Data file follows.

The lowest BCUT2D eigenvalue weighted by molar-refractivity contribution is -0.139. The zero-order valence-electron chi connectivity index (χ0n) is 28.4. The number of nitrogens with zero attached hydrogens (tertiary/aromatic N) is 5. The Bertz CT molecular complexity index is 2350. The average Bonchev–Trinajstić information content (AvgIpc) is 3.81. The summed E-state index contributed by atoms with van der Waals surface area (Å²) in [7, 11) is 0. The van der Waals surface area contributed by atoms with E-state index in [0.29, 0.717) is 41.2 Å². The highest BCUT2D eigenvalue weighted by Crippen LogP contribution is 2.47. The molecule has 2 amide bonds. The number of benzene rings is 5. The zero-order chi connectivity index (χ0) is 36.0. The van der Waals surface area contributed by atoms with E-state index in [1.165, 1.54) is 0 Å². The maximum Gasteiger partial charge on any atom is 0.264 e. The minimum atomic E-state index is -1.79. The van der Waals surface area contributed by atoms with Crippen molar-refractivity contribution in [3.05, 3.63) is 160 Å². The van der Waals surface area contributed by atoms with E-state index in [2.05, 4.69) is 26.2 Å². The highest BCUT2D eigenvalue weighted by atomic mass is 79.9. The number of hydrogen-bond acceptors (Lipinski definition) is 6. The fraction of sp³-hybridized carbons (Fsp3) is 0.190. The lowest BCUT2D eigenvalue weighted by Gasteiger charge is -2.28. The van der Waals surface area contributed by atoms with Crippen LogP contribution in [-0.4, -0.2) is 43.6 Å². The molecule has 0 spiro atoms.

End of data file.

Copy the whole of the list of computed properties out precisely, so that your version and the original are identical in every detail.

The lowest BCUT2D eigenvalue weighted by molar-refractivity contribution is -0.139. The zero-order valence-electron chi connectivity index (χ0n) is 28.4. The number of nitrogens with zero attached hydrogens (tertiary/aromatic N) is 5. The Bertz CT molecular complexity index is 2350. The average Bonchev–Trinajstić information content (AvgIpc) is 3.81. The summed E-state index contributed by atoms with van der Waals surface area (Å²) in [7, 11) is 0. The van der Waals surface area contributed by atoms with E-state index in [0.29, 0.717) is 41.2 Å². The highest BCUT2D eigenvalue weighted by Crippen LogP contribution is 2.47. The molecule has 2 amide bonds. The number of benzene rings is 5. The zero-order chi connectivity index (χ0) is 36.0. The van der Waals surface area contributed by atoms with E-state index in [1.165, 1.54) is 0 Å². The maximum Gasteiger partial charge on any atom is 0.264 e. The minimum atomic E-state index is -1.79. The van der Waals surface area contributed by atoms with Crippen molar-refractivity contribution in [3.05, 3.63) is 160 Å². The van der Waals surface area contributed by atoms with E-state index in [2.05, 4.69) is 26.2 Å². The highest BCUT2D eigenvalue weighted by atomic mass is 79.9. The number of hydrogen-bond acceptors (Lipinski definition) is 6. The fraction of sp³-hybridized carbons (Fsp3) is 0.190. The lowest BCUT2D eigenvalue weighted by Gasteiger charge is -2.28. The van der Waals surface area contributed by atoms with Crippen LogP contribution in [-0.4, -0.2) is 43.6 Å². The molecule has 0 spiro atoms.